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Dear Readers,

This column is just for you. Every other week I’ll answer one of your interior design questions. Just send me an email with your question and I’ll reply right here. This week’s question:

We have a two-story house with open stairs. Should we close them? What can we do with the wasted space beneath them?

Your open stairs lead me to a few open-ended questions. What is the style of your house? Is your staircase an architectural focal point and, if not, do you want it to be? Do you need more storage or additional space to meet other needs? How nimble are you on your feet?

First, a few words about the advantages of open stairs. Since there are no risers (the vertical pieces that connect two horizontal treads to each other), you can see through your staircase. This gives a sense of openness and, depending on the location of your windows, can allow more sunlight into your space.

An open staircase most definitely works well with modern or industrial architecture. But I can also see it in Craftsman or farmhouse settings especially if the treads are made with thicker wood. Open stairs, carefully-paired with the other parts of a staircase such as the rails, stringers, and balusters, can be eye-catching, statement-making and visually stunning.

The disadvantage of open stairs is that they seem more dangerous, especially for children or those of a certain older age. I don’t know if there are any statistics to prove this or if it’s just my imagination. However, it’s something to think about. What is proven, however, is that they don’t allow for built-in cabinetry or other storage beneath them.

Depending on the configuration of your staircase, the footprint below it, and the presence of any adjacent walls, closing it in with risers may leave you with several options. One is to build cabinets with shelves and/or drawers in the sizes and shapes that best fit their intended contents. Or, you could close off the entire space with doors and use it for unsightly storage, alone. If water and electrical access is available, these doors could even hide a washer and dryer.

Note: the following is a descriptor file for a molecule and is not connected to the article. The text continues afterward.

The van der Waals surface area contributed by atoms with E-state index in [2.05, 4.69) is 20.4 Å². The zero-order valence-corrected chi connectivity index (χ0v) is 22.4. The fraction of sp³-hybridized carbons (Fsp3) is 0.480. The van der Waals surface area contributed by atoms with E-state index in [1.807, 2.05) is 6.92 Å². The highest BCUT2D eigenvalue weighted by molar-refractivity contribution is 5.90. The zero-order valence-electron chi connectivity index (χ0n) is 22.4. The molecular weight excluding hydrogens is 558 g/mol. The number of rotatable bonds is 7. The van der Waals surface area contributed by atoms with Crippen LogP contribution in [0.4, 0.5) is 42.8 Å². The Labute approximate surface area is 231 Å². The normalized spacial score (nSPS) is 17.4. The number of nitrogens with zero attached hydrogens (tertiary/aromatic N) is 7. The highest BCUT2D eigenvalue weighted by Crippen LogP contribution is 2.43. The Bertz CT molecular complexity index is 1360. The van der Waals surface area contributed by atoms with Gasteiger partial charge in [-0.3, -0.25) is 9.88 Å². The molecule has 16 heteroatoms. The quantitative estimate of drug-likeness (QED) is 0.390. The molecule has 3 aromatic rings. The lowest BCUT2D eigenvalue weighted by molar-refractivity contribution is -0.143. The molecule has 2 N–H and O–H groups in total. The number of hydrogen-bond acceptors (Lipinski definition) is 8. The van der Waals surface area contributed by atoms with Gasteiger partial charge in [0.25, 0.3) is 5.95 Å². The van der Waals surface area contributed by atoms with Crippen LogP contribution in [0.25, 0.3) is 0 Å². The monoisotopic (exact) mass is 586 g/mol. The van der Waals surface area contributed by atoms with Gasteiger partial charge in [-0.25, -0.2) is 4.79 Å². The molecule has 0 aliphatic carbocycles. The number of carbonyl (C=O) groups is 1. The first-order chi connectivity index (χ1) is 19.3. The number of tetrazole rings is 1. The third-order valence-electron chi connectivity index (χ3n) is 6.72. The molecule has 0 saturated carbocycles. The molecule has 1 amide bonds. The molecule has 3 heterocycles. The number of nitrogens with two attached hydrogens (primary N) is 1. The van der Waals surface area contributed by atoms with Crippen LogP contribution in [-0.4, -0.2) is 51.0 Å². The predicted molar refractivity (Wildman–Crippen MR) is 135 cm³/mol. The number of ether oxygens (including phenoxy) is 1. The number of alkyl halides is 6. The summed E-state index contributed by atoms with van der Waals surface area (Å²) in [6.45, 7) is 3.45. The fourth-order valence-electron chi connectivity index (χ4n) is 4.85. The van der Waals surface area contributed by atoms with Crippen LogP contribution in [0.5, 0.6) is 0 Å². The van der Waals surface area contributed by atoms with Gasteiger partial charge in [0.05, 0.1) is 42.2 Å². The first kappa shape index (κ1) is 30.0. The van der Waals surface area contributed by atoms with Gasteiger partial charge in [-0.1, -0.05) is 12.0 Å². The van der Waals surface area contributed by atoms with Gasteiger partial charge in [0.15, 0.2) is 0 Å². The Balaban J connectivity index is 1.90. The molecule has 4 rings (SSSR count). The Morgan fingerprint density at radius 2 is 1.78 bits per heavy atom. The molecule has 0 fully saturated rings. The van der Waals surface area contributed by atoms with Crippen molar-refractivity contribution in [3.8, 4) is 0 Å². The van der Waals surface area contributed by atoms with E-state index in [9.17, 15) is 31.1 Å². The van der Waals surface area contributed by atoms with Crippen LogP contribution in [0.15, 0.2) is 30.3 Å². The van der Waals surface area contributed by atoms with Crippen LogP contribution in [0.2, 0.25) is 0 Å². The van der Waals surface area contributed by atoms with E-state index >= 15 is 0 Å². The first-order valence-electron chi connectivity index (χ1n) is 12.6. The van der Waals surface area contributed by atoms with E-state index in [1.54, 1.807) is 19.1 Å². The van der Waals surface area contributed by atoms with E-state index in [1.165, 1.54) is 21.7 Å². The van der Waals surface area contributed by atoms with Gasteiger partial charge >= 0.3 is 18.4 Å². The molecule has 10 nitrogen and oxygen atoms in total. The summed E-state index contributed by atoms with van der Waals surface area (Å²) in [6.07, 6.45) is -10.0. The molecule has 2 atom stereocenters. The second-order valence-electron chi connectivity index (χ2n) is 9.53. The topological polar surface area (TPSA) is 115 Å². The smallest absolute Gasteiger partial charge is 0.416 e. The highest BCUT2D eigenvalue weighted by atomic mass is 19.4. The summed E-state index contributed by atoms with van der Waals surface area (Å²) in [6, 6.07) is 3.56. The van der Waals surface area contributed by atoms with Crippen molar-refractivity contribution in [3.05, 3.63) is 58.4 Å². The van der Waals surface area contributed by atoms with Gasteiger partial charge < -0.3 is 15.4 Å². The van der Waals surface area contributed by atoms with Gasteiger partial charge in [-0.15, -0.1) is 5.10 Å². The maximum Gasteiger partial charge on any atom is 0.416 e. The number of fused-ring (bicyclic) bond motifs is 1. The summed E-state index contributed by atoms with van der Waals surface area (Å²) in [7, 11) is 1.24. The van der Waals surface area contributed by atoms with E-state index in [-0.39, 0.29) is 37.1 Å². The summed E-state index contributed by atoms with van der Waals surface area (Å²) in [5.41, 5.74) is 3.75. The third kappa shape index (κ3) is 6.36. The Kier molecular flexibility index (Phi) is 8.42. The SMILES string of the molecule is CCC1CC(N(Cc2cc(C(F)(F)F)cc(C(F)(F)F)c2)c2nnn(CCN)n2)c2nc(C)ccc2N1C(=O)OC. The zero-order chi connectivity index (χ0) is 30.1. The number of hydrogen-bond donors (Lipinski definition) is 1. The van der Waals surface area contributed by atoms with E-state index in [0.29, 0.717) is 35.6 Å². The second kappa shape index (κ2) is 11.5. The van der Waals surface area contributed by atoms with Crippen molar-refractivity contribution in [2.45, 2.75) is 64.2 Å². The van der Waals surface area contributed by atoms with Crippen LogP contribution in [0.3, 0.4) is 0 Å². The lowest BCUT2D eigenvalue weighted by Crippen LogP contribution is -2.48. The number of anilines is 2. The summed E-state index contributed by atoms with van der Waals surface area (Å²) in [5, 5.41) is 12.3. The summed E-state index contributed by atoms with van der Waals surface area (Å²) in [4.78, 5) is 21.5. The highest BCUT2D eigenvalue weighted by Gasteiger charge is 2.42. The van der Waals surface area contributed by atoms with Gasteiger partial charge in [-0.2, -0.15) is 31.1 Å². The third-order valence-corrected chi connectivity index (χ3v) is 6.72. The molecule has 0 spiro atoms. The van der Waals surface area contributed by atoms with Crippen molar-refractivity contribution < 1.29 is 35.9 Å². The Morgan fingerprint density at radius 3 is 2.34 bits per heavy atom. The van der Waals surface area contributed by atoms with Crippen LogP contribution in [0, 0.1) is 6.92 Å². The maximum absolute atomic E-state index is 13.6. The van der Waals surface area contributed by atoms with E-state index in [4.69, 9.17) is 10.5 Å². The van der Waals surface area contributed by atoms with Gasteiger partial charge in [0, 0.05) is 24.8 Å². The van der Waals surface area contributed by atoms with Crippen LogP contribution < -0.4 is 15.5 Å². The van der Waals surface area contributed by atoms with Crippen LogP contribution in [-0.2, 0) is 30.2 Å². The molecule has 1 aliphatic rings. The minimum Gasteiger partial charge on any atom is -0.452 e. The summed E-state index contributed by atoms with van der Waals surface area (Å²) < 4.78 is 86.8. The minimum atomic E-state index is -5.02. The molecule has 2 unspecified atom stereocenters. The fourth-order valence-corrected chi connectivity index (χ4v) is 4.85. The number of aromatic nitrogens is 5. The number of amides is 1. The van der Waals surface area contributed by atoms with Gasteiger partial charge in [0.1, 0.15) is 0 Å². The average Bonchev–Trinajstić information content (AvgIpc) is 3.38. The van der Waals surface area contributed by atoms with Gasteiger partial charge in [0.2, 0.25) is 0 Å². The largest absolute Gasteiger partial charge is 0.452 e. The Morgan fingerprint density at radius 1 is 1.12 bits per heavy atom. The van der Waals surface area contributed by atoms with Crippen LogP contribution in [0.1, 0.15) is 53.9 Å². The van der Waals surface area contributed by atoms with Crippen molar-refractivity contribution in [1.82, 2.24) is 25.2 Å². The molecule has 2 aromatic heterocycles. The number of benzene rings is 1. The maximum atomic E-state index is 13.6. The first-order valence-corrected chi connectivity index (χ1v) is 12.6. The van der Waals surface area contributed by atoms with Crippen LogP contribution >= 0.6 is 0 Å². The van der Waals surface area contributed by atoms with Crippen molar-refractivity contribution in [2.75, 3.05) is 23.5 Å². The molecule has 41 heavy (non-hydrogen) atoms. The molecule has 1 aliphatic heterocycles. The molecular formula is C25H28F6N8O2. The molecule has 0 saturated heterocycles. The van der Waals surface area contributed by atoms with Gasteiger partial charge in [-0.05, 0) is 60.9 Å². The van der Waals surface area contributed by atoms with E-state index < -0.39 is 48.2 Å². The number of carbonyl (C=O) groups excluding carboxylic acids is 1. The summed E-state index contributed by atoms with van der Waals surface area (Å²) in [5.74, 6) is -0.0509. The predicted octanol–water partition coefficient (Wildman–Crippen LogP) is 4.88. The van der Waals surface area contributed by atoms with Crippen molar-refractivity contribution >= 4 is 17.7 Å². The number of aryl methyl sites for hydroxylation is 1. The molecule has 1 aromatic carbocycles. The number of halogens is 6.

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If the space allows, you could build a bench with a storage drawer beneath it. The bench could be part of a reading nook with a comfortable seat cushion and a few throw pillows. (Add electrical for a wall sconce in this case). You probably also have a little room above the bench for shallow, floating shelves to hold a few books.

If your stairs are close to a back-entry door, the drawer could be used for mud or rain boots, hats, and umbrellas. If they are close to a front entry door, you may want to close the space with drywall and paint (or another wall treatment like wallpaper or Stikwood) and set a console table and mirror, or art, in front of it.

Does it make sense, and do you have room, to build a small desk under your stairs? If there is an adjacent and perpendicular wall, you could possibly build a corner desk with shelves mounted on that exposed, extended wall. You’d want to add electrical access in this case as well.

There are ups and downs (I’ve been waiting to say that) to open and closed stairs. Hopefully, the above suggestions will help you in making a decision.

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Patti L. Cowger is an award-winning Napa-based interior and owner of PLC Interiors. For more information about her design services, visit her website at plcinteriors.com call (707) 322-6522; or email plcinteriors@sbcglobal.net.

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